Observing that Pyrrhus was embarrassed and was seeking funds from every possible source, the worst and most depraved of his friends, Euegorus, the son of Theodorus, Balacrus, the son of Nicander, and Deinarchus, the son of Nicias, followers of godless and accursed doctrines, suggested an impious source for the raising of funds, namely, to open up the sacred treasures of Persephonê. For there was a holy temple in this city that contained much wealth, guarded and untouched from the earliest times; included in this there was an unfathomed quantity of gold, buried in the earth out of sight of the multitude. Pyrrhus, misled by the se flatterers and because of his necessity that was stronger than any scruples, employed as his agents in the sacrilege the men who had made the proposal; and placing the gold plundered from the temple in ships, he sent it along with his other funds to Tarentum, having now become filled with great cheer. But a just Providence showed its power. For, though the ships, upon putting out from the harbour, found a land breeze and made progress, an adverse wind sprang up, and holding through the entire night, sank some of them, drove others into the Sicilian strait, and, in the case of those in which the offerings and the gold yielded by the offerings was being transported, drove them ashore on the beaches of Locri. The men on board the ships were submerged and perished in the backwash of the waves, and the sacred moneys, when the ships broke up, were cast ashore on the sand-banks nearest to Locri. The king, terror-stricken, restored all the ornaments and treasures to the goddess, hoping thereby to appease her wrath; nay, since he had dared to lay hands on the sacred moneys and to pledge them as a war fund, the divinity brought his intention to naught, in order that he might serve as an example and lesson to all men who should come after him.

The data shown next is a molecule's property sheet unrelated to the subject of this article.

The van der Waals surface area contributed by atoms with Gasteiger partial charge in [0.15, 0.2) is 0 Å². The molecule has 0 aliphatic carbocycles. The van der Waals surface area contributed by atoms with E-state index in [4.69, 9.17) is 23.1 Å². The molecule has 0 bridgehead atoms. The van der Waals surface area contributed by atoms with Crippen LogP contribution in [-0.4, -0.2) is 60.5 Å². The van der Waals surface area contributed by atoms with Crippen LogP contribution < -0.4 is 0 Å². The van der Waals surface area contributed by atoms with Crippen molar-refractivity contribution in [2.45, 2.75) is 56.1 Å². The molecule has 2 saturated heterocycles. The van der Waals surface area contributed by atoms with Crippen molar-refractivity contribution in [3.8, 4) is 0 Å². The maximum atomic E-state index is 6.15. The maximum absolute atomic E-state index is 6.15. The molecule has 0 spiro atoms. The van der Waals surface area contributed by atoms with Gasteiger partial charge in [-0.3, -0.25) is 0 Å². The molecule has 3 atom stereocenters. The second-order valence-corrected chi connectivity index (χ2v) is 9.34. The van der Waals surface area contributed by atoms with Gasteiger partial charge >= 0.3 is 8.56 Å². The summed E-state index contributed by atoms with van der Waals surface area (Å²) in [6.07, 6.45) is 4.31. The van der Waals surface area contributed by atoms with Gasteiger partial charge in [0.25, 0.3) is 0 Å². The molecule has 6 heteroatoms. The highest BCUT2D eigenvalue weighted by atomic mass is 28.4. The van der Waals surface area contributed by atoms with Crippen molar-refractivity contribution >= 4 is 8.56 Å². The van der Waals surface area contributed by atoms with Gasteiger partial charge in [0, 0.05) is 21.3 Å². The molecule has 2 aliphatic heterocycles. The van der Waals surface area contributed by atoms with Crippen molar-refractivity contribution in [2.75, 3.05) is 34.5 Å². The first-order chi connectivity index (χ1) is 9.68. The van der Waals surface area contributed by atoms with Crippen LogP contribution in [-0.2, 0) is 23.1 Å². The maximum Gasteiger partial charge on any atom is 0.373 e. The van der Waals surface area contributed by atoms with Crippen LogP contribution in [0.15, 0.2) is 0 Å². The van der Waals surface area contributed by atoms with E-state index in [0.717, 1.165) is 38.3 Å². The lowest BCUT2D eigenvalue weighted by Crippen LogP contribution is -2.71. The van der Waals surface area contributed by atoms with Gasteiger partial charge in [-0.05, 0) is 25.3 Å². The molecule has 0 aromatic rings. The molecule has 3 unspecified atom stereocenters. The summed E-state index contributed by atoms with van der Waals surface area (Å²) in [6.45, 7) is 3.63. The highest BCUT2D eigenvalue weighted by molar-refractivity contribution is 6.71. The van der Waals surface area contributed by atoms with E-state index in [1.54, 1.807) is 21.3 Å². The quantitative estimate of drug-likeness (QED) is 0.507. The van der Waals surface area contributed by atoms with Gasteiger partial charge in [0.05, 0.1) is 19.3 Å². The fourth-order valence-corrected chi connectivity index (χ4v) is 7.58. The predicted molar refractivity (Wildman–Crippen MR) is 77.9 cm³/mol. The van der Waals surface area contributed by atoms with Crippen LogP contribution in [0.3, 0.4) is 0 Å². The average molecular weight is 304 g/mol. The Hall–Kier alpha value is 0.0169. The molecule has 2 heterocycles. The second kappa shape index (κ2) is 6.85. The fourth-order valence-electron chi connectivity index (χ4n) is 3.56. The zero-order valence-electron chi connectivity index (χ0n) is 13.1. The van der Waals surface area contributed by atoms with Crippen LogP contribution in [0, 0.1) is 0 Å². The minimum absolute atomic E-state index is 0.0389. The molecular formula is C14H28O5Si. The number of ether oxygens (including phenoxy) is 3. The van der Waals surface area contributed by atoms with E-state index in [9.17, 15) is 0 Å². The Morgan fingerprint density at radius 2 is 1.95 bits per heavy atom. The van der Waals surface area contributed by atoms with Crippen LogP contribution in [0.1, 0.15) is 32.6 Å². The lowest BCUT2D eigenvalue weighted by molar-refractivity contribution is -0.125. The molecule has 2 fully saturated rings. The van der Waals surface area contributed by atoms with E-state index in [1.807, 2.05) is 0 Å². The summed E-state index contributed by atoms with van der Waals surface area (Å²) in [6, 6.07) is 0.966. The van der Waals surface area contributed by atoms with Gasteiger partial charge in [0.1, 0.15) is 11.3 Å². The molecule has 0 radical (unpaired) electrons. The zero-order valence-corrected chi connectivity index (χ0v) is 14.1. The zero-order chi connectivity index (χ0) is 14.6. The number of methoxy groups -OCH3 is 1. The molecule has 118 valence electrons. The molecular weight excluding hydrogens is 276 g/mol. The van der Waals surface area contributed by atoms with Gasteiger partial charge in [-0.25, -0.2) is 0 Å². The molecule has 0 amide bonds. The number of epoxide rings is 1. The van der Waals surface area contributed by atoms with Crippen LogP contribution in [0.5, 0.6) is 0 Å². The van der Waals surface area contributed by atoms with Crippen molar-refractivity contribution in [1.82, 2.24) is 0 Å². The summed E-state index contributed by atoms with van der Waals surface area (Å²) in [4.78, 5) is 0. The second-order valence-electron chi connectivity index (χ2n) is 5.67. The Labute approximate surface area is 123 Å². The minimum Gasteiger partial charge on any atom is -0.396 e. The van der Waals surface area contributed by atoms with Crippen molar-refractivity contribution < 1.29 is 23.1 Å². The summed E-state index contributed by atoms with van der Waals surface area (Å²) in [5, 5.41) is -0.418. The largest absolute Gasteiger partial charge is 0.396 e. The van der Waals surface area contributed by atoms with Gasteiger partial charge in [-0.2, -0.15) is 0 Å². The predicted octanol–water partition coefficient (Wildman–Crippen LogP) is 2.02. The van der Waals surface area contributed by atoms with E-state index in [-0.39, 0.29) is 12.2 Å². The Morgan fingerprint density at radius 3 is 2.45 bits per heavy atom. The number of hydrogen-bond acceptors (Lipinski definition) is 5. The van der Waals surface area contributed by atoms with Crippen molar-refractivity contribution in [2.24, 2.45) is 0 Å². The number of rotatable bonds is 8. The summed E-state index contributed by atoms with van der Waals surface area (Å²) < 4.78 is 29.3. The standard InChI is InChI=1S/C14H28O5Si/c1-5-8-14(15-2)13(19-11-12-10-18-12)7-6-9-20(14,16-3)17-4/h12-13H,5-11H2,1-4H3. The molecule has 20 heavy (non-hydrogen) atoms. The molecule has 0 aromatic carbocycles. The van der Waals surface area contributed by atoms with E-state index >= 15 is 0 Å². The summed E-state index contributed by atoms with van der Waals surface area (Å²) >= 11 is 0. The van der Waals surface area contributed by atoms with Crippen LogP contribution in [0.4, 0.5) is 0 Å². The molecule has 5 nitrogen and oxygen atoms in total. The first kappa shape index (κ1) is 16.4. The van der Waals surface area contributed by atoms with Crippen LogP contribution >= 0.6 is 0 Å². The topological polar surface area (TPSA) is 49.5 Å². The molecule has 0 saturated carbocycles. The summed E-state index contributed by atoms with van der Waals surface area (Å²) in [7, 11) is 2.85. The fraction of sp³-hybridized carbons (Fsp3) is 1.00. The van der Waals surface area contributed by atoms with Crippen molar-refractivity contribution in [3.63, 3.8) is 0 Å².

Lycophron, Alexandra 1174 ff
The goddess Hekate shall make thee her attendant after thou art transformed into a dog. And the island spur of Pachynos shall hold thine awful cenotaph, piled by the hands of thy master, prompted by dreams when thou hast gotten the rites of death in front of the streams of Heloros. He shall pour on the shore offerings for thee, unhappy one, fearing the anger of the three-necked goddess, for that he shall hurl the first stone at thy stoning and begin the dark sacrifice to Haides.

Nonnos, Dionysiaka 13.309-332
To him came from Sicily longshot Achates, and shieldbearing comrades with him, a great host of Cillyrioi and Elymoi, and those who lived round the seat of the Palicoi; those who had a city by the lake Catana near the Sirens, whom rosy Terpsichore brought forth by the stormy embraces of her bull-horned husband Acheloös; those who possessed Camarina, where the wild Hipparis disgorges his winding water in a roaring flood; those form the sacred citadel of Hybla, and those dwelling near Aitna, where the rock is alight and kettles of fire boil up the hot flare of Typhaon’s bed; those who scattered their houses along the beetling brow of Peloros and the island ground of sea-resounding Pachynos; and Sicilian Arethusa, where after his wandering travels Alpheios creeps proud of his Pisan chaplet – he crosses the deep like a highway, and draws his water, the slave of love, unwetted, over the surface of the sea, for he carries a burning fire warm through the cold water. After these Phaunos came, leaving the firesealed Pelorian plain of threepeak Sicily the rocky, whom Circe bore embraced by Cronion of the Deep, Circe the witch of many poisons, Aietas’s sister, who dwelt in the deepshadowed cells of a rocky palace.